Russian President Dmitry Medvedev has criticized the U.S. Senate over a resolution urging Moscow to withdraw troops from Georgia's breakaway regions.
Medvedev, in an interview with Russian and Georgian broadcasters, said the U.S. Senate resolution reflected only the "views of some of its superannuated [prestarely in Russian] members...who, due to nonobjective reasons, have aligned themselves with certain individuals. That's completely up to them. This is a foreign parliament and I do not much care about how they phrase their statements. "
The interview was with Russia's Russia Today television, Ekho Moskvy radio, and Georgia's PIK-TV -- Medvedev's first with Georgian media since the countries' August 2008 war.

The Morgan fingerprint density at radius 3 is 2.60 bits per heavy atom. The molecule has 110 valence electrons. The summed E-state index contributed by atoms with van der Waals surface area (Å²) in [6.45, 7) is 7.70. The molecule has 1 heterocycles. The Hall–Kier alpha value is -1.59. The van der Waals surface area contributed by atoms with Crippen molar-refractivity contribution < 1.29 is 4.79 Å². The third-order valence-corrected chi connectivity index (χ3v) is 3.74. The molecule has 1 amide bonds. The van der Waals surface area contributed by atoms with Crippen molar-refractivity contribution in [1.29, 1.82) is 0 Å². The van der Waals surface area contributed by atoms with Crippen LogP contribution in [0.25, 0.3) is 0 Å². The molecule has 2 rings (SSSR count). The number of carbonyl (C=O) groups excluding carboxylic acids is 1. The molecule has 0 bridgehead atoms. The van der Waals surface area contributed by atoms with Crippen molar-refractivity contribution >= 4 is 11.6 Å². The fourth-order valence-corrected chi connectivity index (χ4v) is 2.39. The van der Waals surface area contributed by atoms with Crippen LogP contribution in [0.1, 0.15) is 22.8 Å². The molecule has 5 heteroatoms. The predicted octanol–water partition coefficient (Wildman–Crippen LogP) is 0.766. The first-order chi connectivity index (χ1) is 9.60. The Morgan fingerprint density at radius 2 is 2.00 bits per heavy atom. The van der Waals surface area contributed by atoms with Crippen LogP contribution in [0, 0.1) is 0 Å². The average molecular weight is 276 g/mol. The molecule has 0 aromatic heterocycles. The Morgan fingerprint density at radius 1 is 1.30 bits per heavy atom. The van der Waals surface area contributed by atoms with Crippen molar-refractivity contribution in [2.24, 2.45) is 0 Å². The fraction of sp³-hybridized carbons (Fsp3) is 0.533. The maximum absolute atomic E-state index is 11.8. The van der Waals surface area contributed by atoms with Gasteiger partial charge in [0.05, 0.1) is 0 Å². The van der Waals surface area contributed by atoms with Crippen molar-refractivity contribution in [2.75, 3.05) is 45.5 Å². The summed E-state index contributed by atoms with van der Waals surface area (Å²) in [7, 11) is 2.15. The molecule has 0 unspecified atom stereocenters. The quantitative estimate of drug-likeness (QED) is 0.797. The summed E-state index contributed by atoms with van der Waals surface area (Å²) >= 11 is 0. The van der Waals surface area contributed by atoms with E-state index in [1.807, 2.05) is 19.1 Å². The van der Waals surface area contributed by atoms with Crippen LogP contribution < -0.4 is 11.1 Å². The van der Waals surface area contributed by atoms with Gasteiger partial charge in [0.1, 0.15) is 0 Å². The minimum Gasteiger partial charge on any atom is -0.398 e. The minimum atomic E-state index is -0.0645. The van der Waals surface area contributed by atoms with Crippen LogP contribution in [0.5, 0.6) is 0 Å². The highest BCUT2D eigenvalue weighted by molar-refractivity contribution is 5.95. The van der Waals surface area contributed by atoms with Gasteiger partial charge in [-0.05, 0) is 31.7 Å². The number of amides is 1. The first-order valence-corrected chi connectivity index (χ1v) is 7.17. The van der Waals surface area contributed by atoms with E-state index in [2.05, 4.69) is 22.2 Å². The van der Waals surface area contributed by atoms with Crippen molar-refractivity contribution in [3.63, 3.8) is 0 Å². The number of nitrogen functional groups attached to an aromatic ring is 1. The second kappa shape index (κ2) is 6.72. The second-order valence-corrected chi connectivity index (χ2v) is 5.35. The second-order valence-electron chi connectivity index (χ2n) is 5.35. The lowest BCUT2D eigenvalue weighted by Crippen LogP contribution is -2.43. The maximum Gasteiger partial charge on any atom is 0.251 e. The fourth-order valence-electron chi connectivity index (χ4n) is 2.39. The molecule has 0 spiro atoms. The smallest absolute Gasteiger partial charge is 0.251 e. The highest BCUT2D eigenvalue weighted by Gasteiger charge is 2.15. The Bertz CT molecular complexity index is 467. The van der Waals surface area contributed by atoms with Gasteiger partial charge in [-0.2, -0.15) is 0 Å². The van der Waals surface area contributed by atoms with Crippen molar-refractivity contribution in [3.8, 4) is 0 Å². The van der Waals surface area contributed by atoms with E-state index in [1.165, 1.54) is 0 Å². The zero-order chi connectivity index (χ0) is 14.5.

The U.S. Senate resolution last week reiterated Washington's call for Russian troops to comply with a cease-fire ending the five-day war and withdraw from Georgia's breakaway regions of South Ossetia and Abkhazia.
Russia has recognized South Ossetia and Abkhazia as independent states since the war.
Medvedev said Georgian President Mikheil Saakashvili made the decision to stage a military attempt to retake South Ossetia, sparking the war with Russia, after then-U.S. Secretary of State Condoleezza Rice visited Tbilisi in a show of U.S. support.
As long as Saakashvili remained in power, Medvedev said he ruled out the possibility of renewing diplomatic relations with Georgia, severed since the 2008 war.
compiled from agency reports